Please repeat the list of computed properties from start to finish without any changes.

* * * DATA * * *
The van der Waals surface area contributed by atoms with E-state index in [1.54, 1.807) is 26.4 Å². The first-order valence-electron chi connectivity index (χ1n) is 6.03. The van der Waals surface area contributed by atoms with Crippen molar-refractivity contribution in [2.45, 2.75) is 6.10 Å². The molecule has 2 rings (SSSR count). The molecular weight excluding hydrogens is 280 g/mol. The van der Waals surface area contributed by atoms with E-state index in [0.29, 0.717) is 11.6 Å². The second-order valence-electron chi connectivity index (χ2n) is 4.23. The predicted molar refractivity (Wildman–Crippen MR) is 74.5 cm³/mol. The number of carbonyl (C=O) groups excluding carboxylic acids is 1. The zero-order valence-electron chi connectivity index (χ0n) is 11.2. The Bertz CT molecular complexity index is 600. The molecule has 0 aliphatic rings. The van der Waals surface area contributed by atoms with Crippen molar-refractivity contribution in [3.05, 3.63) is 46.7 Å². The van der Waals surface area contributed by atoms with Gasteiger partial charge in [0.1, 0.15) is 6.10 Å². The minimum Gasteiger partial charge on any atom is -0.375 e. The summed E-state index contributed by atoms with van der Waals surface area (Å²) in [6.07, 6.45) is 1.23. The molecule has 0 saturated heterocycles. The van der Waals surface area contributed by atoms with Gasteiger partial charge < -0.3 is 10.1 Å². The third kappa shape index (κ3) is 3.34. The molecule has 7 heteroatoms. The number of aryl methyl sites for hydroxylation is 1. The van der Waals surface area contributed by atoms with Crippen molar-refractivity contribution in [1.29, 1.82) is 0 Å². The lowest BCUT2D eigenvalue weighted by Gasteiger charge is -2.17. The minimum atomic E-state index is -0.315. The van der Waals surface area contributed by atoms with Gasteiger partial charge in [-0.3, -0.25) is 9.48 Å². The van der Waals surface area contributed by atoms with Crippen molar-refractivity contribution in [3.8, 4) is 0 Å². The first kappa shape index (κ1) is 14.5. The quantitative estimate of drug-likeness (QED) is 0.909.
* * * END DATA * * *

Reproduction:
The van der Waals surface area contributed by atoms with E-state index in [1.54, 1.807) is 26.4 Å². The first-order valence-electron chi connectivity index (χ1n) is 6.03. The van der Waals surface area contributed by atoms with Crippen molar-refractivity contribution in [2.45, 2.75) is 6.10 Å². The molecule has 2 rings (SSSR count). The molecular weight excluding hydrogens is 280 g/mol. The van der Waals surface area contributed by atoms with E-state index in [0.29, 0.717) is 11.6 Å². The second-order valence-electron chi connectivity index (χ2n) is 4.23. The predicted molar refractivity (Wildman–Crippen MR) is 74.5 cm³/mol. The number of carbonyl (C=O) groups excluding carboxylic acids is 1. The zero-order valence-electron chi connectivity index (χ0n) is 11.2. The Bertz CT molecular complexity index is 600. The molecule has 0 aliphatic rings. The van der Waals surface area contributed by atoms with Crippen molar-refractivity contribution in [3.05, 3.63) is 46.7 Å². The van der Waals surface area contributed by atoms with Gasteiger partial charge in [0.1, 0.15) is 6.10 Å². The minimum Gasteiger partial charge on any atom is -0.375 e. The summed E-state index contributed by atoms with van der Waals surface area (Å²) in [6.07, 6.45) is 1.23. The molecule has 0 saturated heterocycles. The van der Waals surface area contributed by atoms with Gasteiger partial charge < -0.3 is 10.1 Å². The third kappa shape index (κ3) is 3.34. The molecule has 7 heteroatoms. The number of aryl methyl sites for hydroxylation is 1. The van der Waals surface area contributed by atoms with Crippen molar-refractivity contribution in [1.29, 1.82) is 0 Å². The lowest BCUT2D eigenvalue weighted by Gasteiger charge is -2.17. The minimum atomic E-state index is -0.315. The van der Waals surface area contributed by atoms with Gasteiger partial charge in [-0.3, -0.25) is 9.48 Å². The van der Waals surface area contributed by atoms with Crippen molar-refractivity contribution in [3.8, 4) is 0 Å². The first kappa shape index (κ1) is 14.5. The quantitative estimate of drug-likeness (QED) is 0.909.